Like Mundine, Bungaree was a complex figure – highly curious, highly intellectual. He was a pragmatist, a performer and an intrepid traveller – the first known Aboriginal person to circumnavigate Australia. In February 2015, Mundine is opening the next iteration of the show – one where he has brought artists together and pushed them to look at the material through intangible expressions. Against the backdrop of the show we will look at the course of Mundine’s life that saw him become one of the countries leading experts on Indigenous art, his fascination with Bungaree and what he thinks the future holds for the next generation of Indigenous artists.

Fred Maynard: Aboriginal Patriot

In 1925, Fred Maynard established the Australian Aboriginal Progressive Association (A.A.P.A.), the first large scale Aboriginal rights movement.

The group protested against the revocation of north-coast farming reserves; they also demanded that children no longer be separated from their families, or indentured as domestics and menial labourers. The A.A.P.A. advocated that all Aboriginal families should receive inalienable grants of farming land within their traditional country, that their children should have free entry to public schools, and that Aborigines should control any administrative body affecting their lives.

The film is a biography of Fred Maynard, a significant and important historical figure, and an overview of the rise and undermining of the A.A.P.A. It also looks at Maynard’s intellectual influences and the connections the A.A.P.A. had to other significant black rights movements to show the deep philosophies that underlined this early and significant Aboriginal protest movement.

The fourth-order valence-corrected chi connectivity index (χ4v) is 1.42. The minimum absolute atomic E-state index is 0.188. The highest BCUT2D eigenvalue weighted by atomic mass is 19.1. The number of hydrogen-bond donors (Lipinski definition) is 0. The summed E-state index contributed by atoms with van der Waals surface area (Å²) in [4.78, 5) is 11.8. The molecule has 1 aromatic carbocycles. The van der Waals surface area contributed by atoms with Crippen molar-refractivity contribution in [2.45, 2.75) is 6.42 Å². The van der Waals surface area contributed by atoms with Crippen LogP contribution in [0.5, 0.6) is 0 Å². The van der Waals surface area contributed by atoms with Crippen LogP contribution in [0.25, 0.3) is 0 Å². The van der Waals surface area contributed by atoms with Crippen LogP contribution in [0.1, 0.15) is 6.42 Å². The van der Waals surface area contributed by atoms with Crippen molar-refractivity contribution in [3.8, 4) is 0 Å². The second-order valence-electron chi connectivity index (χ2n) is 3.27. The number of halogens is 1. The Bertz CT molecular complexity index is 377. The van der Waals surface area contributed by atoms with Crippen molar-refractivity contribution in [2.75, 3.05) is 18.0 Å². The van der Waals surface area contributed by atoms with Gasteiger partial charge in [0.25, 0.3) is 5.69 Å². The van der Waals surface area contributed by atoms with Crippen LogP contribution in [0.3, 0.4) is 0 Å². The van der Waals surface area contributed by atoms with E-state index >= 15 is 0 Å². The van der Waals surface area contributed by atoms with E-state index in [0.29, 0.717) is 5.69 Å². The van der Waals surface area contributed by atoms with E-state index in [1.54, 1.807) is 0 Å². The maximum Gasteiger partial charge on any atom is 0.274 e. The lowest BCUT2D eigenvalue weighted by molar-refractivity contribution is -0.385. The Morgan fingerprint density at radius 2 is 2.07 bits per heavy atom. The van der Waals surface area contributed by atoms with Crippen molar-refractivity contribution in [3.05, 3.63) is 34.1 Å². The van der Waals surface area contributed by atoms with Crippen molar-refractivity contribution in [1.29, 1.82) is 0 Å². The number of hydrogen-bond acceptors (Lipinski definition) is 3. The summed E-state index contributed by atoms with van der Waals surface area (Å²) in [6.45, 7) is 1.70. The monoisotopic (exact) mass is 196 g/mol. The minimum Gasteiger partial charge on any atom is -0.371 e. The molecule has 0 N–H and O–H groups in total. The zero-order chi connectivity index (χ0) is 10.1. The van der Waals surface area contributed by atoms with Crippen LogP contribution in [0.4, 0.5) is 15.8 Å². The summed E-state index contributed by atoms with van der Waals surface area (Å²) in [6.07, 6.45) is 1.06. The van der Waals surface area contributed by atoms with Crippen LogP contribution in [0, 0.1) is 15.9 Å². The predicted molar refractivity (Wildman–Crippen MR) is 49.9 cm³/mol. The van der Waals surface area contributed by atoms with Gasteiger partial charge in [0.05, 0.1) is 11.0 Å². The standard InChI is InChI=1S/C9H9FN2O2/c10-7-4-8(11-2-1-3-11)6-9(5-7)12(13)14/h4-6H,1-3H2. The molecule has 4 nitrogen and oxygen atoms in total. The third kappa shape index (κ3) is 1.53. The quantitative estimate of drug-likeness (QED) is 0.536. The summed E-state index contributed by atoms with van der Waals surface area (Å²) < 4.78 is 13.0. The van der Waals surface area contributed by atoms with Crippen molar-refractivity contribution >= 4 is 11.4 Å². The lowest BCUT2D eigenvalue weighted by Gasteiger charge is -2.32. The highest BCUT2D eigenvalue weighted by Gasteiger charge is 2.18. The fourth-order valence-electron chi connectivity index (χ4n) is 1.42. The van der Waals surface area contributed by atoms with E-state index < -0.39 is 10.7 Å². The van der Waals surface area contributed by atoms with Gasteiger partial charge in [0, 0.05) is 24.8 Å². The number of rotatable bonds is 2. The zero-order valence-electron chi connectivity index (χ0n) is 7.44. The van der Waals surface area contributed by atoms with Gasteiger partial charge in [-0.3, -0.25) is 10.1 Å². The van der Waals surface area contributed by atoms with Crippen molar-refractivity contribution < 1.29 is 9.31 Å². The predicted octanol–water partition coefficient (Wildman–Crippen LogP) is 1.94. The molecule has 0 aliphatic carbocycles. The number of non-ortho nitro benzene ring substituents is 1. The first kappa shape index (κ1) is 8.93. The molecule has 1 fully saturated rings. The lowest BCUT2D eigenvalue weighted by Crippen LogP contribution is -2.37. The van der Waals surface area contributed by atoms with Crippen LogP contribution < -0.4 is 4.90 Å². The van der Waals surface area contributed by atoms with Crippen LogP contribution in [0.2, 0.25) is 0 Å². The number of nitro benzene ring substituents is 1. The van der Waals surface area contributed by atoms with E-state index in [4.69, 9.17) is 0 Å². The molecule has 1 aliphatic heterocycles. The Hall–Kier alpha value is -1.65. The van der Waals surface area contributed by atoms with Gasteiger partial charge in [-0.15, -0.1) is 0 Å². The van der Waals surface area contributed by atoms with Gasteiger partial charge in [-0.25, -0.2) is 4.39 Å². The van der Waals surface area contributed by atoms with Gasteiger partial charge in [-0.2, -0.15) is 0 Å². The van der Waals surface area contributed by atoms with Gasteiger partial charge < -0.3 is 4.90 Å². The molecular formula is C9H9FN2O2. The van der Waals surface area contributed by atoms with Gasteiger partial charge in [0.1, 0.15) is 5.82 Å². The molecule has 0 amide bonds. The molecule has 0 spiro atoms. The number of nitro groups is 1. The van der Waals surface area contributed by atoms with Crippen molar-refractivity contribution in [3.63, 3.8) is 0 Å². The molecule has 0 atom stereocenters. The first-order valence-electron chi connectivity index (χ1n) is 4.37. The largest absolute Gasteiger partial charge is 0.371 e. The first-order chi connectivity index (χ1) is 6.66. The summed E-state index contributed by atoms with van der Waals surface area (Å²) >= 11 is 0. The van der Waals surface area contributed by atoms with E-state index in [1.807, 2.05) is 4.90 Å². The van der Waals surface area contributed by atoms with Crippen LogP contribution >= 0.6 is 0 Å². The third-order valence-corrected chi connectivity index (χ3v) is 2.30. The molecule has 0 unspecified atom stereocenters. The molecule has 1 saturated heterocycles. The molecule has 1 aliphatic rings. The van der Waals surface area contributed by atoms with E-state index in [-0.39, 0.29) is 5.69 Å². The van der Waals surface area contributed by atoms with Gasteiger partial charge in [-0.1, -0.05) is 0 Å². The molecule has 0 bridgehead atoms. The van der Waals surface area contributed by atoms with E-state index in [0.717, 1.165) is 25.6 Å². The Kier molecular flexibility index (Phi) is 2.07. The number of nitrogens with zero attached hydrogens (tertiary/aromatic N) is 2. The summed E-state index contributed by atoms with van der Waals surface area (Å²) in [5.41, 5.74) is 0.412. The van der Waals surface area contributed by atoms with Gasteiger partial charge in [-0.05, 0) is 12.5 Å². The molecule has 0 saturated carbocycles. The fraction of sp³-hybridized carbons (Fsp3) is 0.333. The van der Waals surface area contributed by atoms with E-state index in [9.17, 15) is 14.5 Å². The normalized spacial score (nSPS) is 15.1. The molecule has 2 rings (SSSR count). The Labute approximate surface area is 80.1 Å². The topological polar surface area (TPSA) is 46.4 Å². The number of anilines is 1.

The film is narrated by historian John Maynard, Fred’s grandson.

 

October 11, 2014

Under Skin, In Blood

What happens if your dream turns out to be lethal?

May 26, 2014

Who’s Afraid of Jason Wing?

Emerging Aboriginal artist, Jason Wing, won the 2013 NSW Aboriginal art prize for his sculpture, Australia was Stolen by Armed Robbery, a statue of Captain Cook covered with a balaclava. The piece caused outrage. In 2014, why is a young Indigenous man questioning the dominant colonial culture still considered so shocking? Jason is one of Australia’s most interesting emerging artists who celebrates his Aboriginal and Cantonese heritage in his provocative art.

May 6, 2014

The Syron’s Call

Gordon Syron is an Aboriginal artist who learned to paint while he was in prison serving a life sentence for murder. Now in his 70s, he and his wife, photographer Elaine Perot Syron, have collected art from significant artists over the last decades. They dream of establishing a Keeping Place for their important collection. This short film looks at the personal cost of this dream on both Gordon and Elaine.

December 19, 2013

Clan

James Saunders was rejected by his mother and then his father’s family but rebuilt a life for himself when he joined The Convicts Rugby Club. This short film tells his story in his own words.

Sometimes when life is at it’s darkest, a new clan can help you see the light.

December 12, 2013

Innocence Betrayed

In 1990 and 1991, three Aboriginal children were murdered in the town of Bowraville – Colleen Craig, Evelyn Greenup and Clinton Speedy-Duroux.

This film follows the journey of the murdered children’s parents as they continue to fight for justice.

If you would like to support the families of the murder victims, please join their campaign on Facebook.